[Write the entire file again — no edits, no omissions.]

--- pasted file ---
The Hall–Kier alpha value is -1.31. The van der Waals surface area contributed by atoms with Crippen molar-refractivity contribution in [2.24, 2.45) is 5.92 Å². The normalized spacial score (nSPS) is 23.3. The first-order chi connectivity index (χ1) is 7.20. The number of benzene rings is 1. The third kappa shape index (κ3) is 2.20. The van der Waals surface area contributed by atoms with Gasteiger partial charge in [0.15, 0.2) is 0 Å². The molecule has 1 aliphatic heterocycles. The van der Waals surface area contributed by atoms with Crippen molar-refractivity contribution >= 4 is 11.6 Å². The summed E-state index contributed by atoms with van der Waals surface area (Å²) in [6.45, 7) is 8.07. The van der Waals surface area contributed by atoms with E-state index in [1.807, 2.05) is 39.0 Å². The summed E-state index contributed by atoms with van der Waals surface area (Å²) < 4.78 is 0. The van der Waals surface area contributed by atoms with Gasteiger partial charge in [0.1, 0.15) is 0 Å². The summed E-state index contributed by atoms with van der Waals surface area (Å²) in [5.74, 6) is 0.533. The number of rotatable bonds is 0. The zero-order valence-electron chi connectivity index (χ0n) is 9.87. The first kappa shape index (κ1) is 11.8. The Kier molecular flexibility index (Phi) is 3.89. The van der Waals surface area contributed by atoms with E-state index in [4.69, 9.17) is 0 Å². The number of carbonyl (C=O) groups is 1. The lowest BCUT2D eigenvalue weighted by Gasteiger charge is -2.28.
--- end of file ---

The Hall–Kier alpha value is -1.31. The van der Waals surface area contributed by atoms with Crippen molar-refractivity contribution in [2.24, 2.45) is 5.92 Å². The normalized spacial score (nSPS) is 23.3. The first-order chi connectivity index (χ1) is 7.20. The number of benzene rings is 1. The third kappa shape index (κ3) is 2.20. The van der Waals surface area contributed by atoms with Gasteiger partial charge in [0.15, 0.2) is 0 Å². The molecule has 1 aliphatic heterocycles. The van der Waals surface area contributed by atoms with Crippen molar-refractivity contribution >= 4 is 11.6 Å². The summed E-state index contributed by atoms with van der Waals surface area (Å²) in [6.45, 7) is 8.07. The van der Waals surface area contributed by atoms with E-state index in [1.807, 2.05) is 39.0 Å². The summed E-state index contributed by atoms with van der Waals surface area (Å²) < 4.78 is 0. The van der Waals surface area contributed by atoms with Gasteiger partial charge in [0.1, 0.15) is 0 Å². The summed E-state index contributed by atoms with van der Waals surface area (Å²) in [5.74, 6) is 0.533. The number of rotatable bonds is 0. The zero-order valence-electron chi connectivity index (χ0n) is 9.87. The first kappa shape index (κ1) is 11.8. The Kier molecular flexibility index (Phi) is 3.89. The van der Waals surface area contributed by atoms with E-state index in [4.69, 9.17) is 0 Å². The number of carbonyl (C=O) groups is 1. The lowest BCUT2D eigenvalue weighted by Gasteiger charge is -2.28.